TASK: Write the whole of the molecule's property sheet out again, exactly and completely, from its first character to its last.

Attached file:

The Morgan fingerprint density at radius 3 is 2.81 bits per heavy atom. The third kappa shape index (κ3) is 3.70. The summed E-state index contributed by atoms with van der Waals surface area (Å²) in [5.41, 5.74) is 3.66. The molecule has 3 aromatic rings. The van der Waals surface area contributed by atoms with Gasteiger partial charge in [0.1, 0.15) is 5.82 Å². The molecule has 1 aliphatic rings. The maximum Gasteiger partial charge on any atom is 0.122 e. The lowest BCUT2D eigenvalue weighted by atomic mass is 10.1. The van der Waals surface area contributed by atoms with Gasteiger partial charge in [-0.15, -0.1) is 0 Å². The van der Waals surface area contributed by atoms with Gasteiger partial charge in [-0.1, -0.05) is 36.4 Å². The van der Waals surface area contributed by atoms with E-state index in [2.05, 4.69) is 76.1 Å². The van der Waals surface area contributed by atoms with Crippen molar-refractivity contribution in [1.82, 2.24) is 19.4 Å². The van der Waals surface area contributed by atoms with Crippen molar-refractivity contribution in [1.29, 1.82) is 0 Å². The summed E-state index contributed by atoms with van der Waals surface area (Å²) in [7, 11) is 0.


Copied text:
The Morgan fingerprint density at radius 3 is 2.81 bits per heavy atom. The third kappa shape index (κ3) is 3.70. The summed E-state index contributed by atoms with van der Waals surface area (Å²) in [5.41, 5.74) is 3.66. The molecule has 3 aromatic rings. The van der Waals surface area contributed by atoms with Gasteiger partial charge in [0.1, 0.15) is 5.82 Å². The molecule has 1 aliphatic rings. The maximum Gasteiger partial charge on any atom is 0.122 e. The lowest BCUT2D eigenvalue weighted by atomic mass is 10.1. The van der Waals surface area contributed by atoms with Gasteiger partial charge in [-0.15, -0.1) is 0 Å². The van der Waals surface area contributed by atoms with Gasteiger partial charge in [-0.1, -0.05) is 36.4 Å². The van der Waals surface area contributed by atoms with E-state index in [2.05, 4.69) is 76.1 Å². The van der Waals surface area contributed by atoms with Crippen molar-refractivity contribution in [1.82, 2.24) is 19.4 Å². The van der Waals surface area contributed by atoms with Crippen molar-refractivity contribution in [1.29, 1.82) is 0 Å². The summed E-state index contributed by atoms with van der Waals surface area (Å²) in [7, 11) is 0.